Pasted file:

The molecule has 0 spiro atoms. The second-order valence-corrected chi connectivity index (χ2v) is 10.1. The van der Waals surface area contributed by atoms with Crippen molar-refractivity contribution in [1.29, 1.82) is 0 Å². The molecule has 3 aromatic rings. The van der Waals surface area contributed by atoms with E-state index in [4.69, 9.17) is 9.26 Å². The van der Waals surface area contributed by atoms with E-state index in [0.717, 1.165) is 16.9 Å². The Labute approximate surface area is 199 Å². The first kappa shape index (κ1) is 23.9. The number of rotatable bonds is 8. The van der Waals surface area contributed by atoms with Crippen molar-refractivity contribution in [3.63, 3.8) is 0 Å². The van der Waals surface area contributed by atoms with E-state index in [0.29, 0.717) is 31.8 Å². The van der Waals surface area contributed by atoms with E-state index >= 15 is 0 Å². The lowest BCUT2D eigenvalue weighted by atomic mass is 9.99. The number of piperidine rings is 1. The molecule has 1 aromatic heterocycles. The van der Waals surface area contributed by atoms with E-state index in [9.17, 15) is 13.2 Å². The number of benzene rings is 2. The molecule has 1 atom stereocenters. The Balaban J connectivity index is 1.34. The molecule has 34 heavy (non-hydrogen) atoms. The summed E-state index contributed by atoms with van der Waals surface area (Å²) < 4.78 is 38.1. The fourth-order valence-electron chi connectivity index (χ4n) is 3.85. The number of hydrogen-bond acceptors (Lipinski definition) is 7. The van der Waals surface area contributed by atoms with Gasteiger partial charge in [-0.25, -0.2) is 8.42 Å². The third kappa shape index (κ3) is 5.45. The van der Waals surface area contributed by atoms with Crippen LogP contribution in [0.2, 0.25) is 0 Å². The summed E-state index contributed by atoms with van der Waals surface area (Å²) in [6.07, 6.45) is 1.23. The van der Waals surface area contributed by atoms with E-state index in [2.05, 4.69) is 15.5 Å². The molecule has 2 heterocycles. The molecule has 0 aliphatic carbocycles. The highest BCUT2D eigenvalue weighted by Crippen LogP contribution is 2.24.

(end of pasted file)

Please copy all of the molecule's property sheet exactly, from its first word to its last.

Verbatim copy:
The molecule has 0 spiro atoms. The second-order valence-corrected chi connectivity index (χ2v) is 10.1. The van der Waals surface area contributed by atoms with Crippen molar-refractivity contribution in [1.29, 1.82) is 0 Å². The molecule has 3 aromatic rings. The van der Waals surface area contributed by atoms with E-state index in [4.69, 9.17) is 9.26 Å². The van der Waals surface area contributed by atoms with E-state index in [0.717, 1.165) is 16.9 Å². The Labute approximate surface area is 199 Å². The first kappa shape index (κ1) is 23.9. The number of rotatable bonds is 8. The van der Waals surface area contributed by atoms with Crippen molar-refractivity contribution in [3.63, 3.8) is 0 Å². The van der Waals surface area contributed by atoms with E-state index in [0.29, 0.717) is 31.8 Å². The van der Waals surface area contributed by atoms with E-state index >= 15 is 0 Å². The lowest BCUT2D eigenvalue weighted by atomic mass is 9.99. The number of piperidine rings is 1. The molecule has 1 aromatic heterocycles. The van der Waals surface area contributed by atoms with E-state index in [9.17, 15) is 13.2 Å². The number of benzene rings is 2. The molecule has 1 atom stereocenters. The Balaban J connectivity index is 1.34. The molecule has 34 heavy (non-hydrogen) atoms. The summed E-state index contributed by atoms with van der Waals surface area (Å²) < 4.78 is 38.1. The fourth-order valence-electron chi connectivity index (χ4n) is 3.85. The number of hydrogen-bond acceptors (Lipinski definition) is 7. The van der Waals surface area contributed by atoms with Gasteiger partial charge in [-0.25, -0.2) is 8.42 Å². The third kappa shape index (κ3) is 5.45. The van der Waals surface area contributed by atoms with Crippen LogP contribution in [0.2, 0.25) is 0 Å². The summed E-state index contributed by atoms with van der Waals surface area (Å²) in [6.07, 6.45) is 1.23. The van der Waals surface area contributed by atoms with E-state index in [2.05, 4.69) is 15.5 Å². The molecule has 2 heterocycles. The molecule has 0 aliphatic carbocycles. The highest BCUT2D eigenvalue weighted by Crippen LogP contribution is 2.24.